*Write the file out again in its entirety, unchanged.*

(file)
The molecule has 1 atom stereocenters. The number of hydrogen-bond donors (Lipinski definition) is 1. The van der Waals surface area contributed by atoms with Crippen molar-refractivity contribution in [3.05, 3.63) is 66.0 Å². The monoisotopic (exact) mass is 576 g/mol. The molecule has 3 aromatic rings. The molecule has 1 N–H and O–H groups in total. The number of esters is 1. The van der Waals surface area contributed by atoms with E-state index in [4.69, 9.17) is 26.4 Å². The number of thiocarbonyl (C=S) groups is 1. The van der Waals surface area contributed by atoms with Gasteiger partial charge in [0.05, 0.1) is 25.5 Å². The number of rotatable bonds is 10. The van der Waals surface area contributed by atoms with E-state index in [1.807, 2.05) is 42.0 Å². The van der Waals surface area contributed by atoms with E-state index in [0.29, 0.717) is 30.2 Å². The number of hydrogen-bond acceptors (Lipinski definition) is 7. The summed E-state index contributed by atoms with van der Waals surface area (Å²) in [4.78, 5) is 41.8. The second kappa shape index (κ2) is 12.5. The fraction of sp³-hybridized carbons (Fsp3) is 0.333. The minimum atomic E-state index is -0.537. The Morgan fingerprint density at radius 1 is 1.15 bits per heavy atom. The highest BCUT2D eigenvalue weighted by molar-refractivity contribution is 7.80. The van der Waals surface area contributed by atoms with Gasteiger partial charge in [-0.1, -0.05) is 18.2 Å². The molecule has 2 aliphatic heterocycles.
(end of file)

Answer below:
The molecule has 1 atom stereocenters. The number of hydrogen-bond donors (Lipinski definition) is 1. The van der Waals surface area contributed by atoms with Crippen molar-refractivity contribution in [3.05, 3.63) is 66.0 Å². The monoisotopic (exact) mass is 576 g/mol. The molecule has 3 aromatic rings. The molecule has 1 N–H and O–H groups in total. The number of esters is 1. The van der Waals surface area contributed by atoms with E-state index in [4.69, 9.17) is 26.4 Å². The number of thiocarbonyl (C=S) groups is 1. The van der Waals surface area contributed by atoms with Gasteiger partial charge in [0.05, 0.1) is 25.5 Å². The number of rotatable bonds is 10. The van der Waals surface area contributed by atoms with E-state index in [1.807, 2.05) is 42.0 Å². The van der Waals surface area contributed by atoms with E-state index in [0.29, 0.717) is 30.2 Å². The number of hydrogen-bond acceptors (Lipinski definition) is 7. The summed E-state index contributed by atoms with van der Waals surface area (Å²) in [4.78, 5) is 41.8. The second kappa shape index (κ2) is 12.5. The fraction of sp³-hybridized carbons (Fsp3) is 0.333. The minimum atomic E-state index is -0.537. The Morgan fingerprint density at radius 1 is 1.15 bits per heavy atom. The highest BCUT2D eigenvalue weighted by molar-refractivity contribution is 7.80. The van der Waals surface area contributed by atoms with Gasteiger partial charge in [-0.1, -0.05) is 18.2 Å². The molecule has 2 aliphatic heterocycles.